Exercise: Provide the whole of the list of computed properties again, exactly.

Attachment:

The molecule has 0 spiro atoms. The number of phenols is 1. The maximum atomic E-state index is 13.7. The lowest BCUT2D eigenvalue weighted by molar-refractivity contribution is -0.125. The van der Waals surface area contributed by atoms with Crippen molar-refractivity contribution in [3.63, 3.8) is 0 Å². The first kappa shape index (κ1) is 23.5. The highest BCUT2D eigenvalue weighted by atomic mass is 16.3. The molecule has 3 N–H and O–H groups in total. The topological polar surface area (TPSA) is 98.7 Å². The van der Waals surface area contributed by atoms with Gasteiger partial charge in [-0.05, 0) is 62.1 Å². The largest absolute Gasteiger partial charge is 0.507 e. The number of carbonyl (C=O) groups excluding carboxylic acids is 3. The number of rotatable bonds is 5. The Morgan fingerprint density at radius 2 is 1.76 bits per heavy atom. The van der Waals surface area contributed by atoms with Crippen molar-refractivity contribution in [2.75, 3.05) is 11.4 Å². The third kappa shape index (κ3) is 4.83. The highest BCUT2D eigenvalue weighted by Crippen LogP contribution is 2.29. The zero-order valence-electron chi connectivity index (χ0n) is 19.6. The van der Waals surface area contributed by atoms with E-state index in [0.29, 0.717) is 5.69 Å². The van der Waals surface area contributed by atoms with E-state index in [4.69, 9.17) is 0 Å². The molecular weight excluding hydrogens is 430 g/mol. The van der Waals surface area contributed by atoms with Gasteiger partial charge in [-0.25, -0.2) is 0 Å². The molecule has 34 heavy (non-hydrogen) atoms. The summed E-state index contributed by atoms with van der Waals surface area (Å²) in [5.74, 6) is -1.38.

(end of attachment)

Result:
The molecule has 0 spiro atoms. The number of phenols is 1. The maximum atomic E-state index is 13.7. The lowest BCUT2D eigenvalue weighted by molar-refractivity contribution is -0.125. The van der Waals surface area contributed by atoms with Crippen molar-refractivity contribution in [3.63, 3.8) is 0 Å². The first kappa shape index (κ1) is 23.5. The highest BCUT2D eigenvalue weighted by atomic mass is 16.3. The molecule has 3 N–H and O–H groups in total. The topological polar surface area (TPSA) is 98.7 Å². The van der Waals surface area contributed by atoms with Gasteiger partial charge in [-0.05, 0) is 62.1 Å². The largest absolute Gasteiger partial charge is 0.507 e. The number of carbonyl (C=O) groups excluding carboxylic acids is 3. The number of rotatable bonds is 5. The Morgan fingerprint density at radius 2 is 1.76 bits per heavy atom. The van der Waals surface area contributed by atoms with Crippen molar-refractivity contribution in [2.75, 3.05) is 11.4 Å². The third kappa shape index (κ3) is 4.83. The highest BCUT2D eigenvalue weighted by Crippen LogP contribution is 2.29. The zero-order valence-electron chi connectivity index (χ0n) is 19.6. The van der Waals surface area contributed by atoms with E-state index in [0.29, 0.717) is 5.69 Å². The van der Waals surface area contributed by atoms with E-state index in [4.69, 9.17) is 0 Å². The molecular weight excluding hydrogens is 430 g/mol. The van der Waals surface area contributed by atoms with Gasteiger partial charge in [-0.25, -0.2) is 0 Å². The molecule has 34 heavy (non-hydrogen) atoms. The summed E-state index contributed by atoms with van der Waals surface area (Å²) in [5.74, 6) is -1.38.